In the ongoing war of threatening words between top House Republicans and Manhattan D.A. Alvin Bragg over the recent indictment of former President Donald Trump, the latter's general counsel fired off a letter on Friday declaring allegations of a selective, politically motivated prosecution to be “baseless and inflammatory,” as Politico reports.
The latest salvo from Bragg's office came in the form of a six-page letter responding to demands from the chairs of the House Judiciary, Oversight, and Administration Committees for documents and testimony related to the probe and now-confirmed indictment of Trump.
The aforementioned demands from House Republican leaders came when the Trump indictment was merely anticipated and not yet announced, and they were accompanied by indications from Speaker Kevin McCarthy (CA-20) that he intended to investigate whether federal funding or collaboration was involved in actions against the former president, as ABC News noted.
A letter sent to Bragg by the chairs of the three panels declared, “You are reportedly about to engage in an unprecedented abuse of prosecutorial authority: the indictment of a former President of the United States and current declared candidate for that office” and made their demand for his cooperation.
As the New York Post reported soon after, Bragg – again through an aide – rebuffed that request, saying, “the District Attorney is obliged by the federal and state constitutions to protect the independence of state law enforcement functions from federal interference.”
Bragg's representative added, “the D.A.'s Office will not allow a Congressional investigation to impede the exercise of New York's sovereign police power and attempted to cast doubt on whether there was any legitimate basis for a House inquiry of any kind.
Unsurprisingly, the response from Bragg's office was not well received by the Republican committee chairs, with the trio joining together to issue a dissatisfied written reaction last weekend, as The Hill reported.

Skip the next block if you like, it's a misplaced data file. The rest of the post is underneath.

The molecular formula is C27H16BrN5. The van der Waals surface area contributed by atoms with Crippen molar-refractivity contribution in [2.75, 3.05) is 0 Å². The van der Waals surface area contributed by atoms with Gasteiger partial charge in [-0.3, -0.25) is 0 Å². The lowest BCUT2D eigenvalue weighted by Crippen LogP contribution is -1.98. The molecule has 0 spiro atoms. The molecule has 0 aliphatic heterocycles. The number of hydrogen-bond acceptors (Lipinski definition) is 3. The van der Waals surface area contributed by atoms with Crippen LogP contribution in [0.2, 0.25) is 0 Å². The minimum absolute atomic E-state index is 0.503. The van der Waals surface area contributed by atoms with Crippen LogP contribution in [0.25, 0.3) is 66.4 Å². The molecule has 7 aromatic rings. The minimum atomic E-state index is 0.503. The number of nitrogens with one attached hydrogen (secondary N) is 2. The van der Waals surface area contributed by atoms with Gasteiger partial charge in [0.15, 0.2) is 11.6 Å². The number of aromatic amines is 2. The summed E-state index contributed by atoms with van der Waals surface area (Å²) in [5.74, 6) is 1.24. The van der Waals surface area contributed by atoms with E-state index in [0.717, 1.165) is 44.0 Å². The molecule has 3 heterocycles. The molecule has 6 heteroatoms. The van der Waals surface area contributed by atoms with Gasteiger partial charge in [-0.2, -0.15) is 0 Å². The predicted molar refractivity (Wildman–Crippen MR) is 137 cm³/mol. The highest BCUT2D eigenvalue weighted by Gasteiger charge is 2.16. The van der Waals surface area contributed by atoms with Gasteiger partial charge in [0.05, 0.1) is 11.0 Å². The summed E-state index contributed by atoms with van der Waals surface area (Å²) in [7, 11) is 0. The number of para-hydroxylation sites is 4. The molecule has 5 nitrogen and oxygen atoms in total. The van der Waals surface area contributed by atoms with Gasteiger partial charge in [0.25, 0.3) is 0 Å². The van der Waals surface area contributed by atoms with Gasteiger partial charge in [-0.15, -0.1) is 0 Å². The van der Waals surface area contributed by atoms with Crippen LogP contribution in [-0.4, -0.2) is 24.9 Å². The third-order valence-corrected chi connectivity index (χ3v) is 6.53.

“Your conclusory claim that our constitutional oversight responsibilities will interfere with law enforcement is misplaced and unconvincing,” the GOP leaders noted in an eight-page letter.
The group wrote, “As a threshold matter, whether your office is, in fact, fairly enforcing the law or abusing prosecutorial discretion to engage in a politically motivated indictment of a former president is a serious matter that...implicates significant federal interests.”
“Accordingly,” the lawmakers added, “we reiterate the requests in our March 20 letter and ask that you comply in full as soon as possible but no later than March 31, 2023.”
Friday's communication from Bragg's office to the Republican panel chairs was the first such formal exchange since the indictment of Trump was confirmed, and in it, the district attorney's general counsel reiterated the reasons for his prior denial of cooperation and took aim at the motivations of the legislators who requested it.
“Like any other defendant, Mr. Trump is entitled to challenge these charges in court and avail himself of all processes and protections that New York State's robust criminal procedure affords,” the letter stated.
“What neither Mr. Trump nor Congress may do is interfere with the ordinary course of proceedings in New York State,” Bragg's general counsel added.
After urging the congressmen to “refrain from these inflammatory accusations, withdraw your demand for information, and let the criminal justice process proceed without unlawful political interference,” Bragg's office accused Republicans of working “to collaborate with Mr. Trump's efforts to vilify and denigrate the integrity of elected state prosecutors and trial judges...” in what was arguably an escalation of the public battle between the two sides.
According to Politico, House Judiciary Chair Jim Jordan (OH-04) did not provide immediate comment on the latest letter from Bragg's office, but there has been at least some talk of the possibility that a subpoena might be issued to compel the district attorney's involvement in the Republican inquiry.
Oversight Chair James Comer (KY-01) has gone on record labeling the indictment of Trump “a political stunt,” as Politico further noted, but was unsure about how best to respond. “I think before the next step we'll have to see what, in fact, these charges were and then go from there.”
Bragg's general counsel, for her part, suggested that a “negotiated resolution” is the best course of action, warning federal legislators against taking what she called “the unprecedented and unconstitutional step of serving a subpoena on a district attorney for information related to an ongoing state criminal prosecution.”
According to Fox News, Trump is expected to appear in New York City for arraignment on Tuesday, and once the full details of the charges against him are known, it seems all but certain that the intense rancor already surrounding his case will only continue to rise as it makes its way through the system.